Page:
Liberty flows from equal rights

Liberty means that I have freedom, but only insofar as I don’t intrude upon your freedom. I must respect your rights and not invade your sovereign boundaries of life and property. For all persons are created equal, and the rights of one another shall not be infringed.

Political liberty has its foundations in Greek philosophy and was closely linked with the concept of democracy. Aristotle and Plato among others planted the seeds that would later be picked up by Hobbes, Locke, Rousseau, Montesquieu, and John Stuart Mill — giving us our modern concept of liberty today.

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The state has an interest in educating its citizens. There are a number of reasons a nation could benefit from attending to the education of its citizens, creating a state interest in public education. Many of them are economic, and contribute to the growth of industry and health of communities:

  • More people generating more value increases GDP, compounded over time
  • Increased entrepreneurship
  • Increased innovation, and dynamism in the economy along with it
  • Improved public health and saving cost on health care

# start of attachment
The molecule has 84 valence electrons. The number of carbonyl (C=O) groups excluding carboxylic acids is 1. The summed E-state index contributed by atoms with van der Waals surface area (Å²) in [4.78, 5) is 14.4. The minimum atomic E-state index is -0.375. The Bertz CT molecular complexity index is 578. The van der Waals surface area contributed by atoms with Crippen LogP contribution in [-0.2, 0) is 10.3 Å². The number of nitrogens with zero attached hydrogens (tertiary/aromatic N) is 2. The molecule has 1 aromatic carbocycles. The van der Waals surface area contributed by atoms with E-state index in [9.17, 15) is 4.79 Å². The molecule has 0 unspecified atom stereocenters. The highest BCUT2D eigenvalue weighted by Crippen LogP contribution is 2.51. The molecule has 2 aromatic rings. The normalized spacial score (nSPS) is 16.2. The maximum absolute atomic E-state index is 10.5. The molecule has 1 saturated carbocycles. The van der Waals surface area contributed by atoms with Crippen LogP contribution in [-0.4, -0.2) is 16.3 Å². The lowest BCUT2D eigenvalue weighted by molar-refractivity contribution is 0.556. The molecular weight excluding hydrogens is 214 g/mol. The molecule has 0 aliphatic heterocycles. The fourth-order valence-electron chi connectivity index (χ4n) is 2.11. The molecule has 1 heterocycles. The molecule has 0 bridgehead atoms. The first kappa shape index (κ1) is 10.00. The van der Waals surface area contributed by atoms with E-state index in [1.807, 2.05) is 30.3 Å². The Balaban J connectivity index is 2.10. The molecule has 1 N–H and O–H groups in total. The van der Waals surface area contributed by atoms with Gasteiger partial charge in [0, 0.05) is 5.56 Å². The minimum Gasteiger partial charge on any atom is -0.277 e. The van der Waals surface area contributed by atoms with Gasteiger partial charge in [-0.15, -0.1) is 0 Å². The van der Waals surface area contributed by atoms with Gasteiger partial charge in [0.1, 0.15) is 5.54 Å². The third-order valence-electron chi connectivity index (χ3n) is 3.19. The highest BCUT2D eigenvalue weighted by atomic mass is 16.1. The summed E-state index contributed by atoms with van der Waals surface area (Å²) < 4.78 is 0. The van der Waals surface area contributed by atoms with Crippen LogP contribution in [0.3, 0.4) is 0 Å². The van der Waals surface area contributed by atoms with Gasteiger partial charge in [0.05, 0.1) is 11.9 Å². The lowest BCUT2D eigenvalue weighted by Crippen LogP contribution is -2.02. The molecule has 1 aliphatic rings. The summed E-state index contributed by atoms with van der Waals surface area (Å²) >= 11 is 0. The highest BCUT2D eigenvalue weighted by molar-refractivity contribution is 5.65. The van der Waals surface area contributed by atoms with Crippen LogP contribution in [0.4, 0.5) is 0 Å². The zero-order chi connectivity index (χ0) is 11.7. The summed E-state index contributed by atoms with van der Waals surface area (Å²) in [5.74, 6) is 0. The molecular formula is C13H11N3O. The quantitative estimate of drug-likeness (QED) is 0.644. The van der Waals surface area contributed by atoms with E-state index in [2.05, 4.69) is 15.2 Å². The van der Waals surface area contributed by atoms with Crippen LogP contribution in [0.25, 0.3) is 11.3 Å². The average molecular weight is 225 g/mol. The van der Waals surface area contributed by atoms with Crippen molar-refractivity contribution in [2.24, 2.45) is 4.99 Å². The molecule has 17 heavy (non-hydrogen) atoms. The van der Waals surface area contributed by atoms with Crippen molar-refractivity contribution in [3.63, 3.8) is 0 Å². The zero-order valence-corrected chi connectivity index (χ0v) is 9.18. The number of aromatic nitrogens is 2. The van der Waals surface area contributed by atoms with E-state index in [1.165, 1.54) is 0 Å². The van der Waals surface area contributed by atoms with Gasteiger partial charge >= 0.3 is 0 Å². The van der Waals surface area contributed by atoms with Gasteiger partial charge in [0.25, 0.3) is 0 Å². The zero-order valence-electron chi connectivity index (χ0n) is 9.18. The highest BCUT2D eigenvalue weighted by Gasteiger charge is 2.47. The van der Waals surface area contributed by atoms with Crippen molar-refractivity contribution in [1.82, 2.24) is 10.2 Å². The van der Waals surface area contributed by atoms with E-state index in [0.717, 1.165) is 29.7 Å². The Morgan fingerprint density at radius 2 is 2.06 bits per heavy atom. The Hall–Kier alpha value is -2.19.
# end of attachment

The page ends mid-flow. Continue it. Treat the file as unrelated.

• Longer life spans means more working years at greater seniority levels, contributing a lot of surplus value to the economy
  • Increased incomes provide more free time to contribute to civic life and be informed voters
  • Decreasing the number of “Lost Einsteins” — talented individuals who do not get a chance to shine their lights and contribute their gifts

We all have an interest in investing in the development of our human capital, because it is rational to do so. It will pay many dividends over time, both directly and indirectly.

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Can’t go back — as far as we know. That makes the politics of nostalgia, of the rose-tinted past, of MAGA, to be by definition an exercise in magical thinking.

We can’t go back to the past.

Psychologically speaking though, it is common to harbor this belief. This wishful thinking.

The Politics of Fear

It is the availability of memory stacked against the uncertainty of the future. For those who lack a certain sense of imagination, the road ahead can seem dark and dangerous. They are vulnerable to succor and protection — from enemies they believe to be around every corner.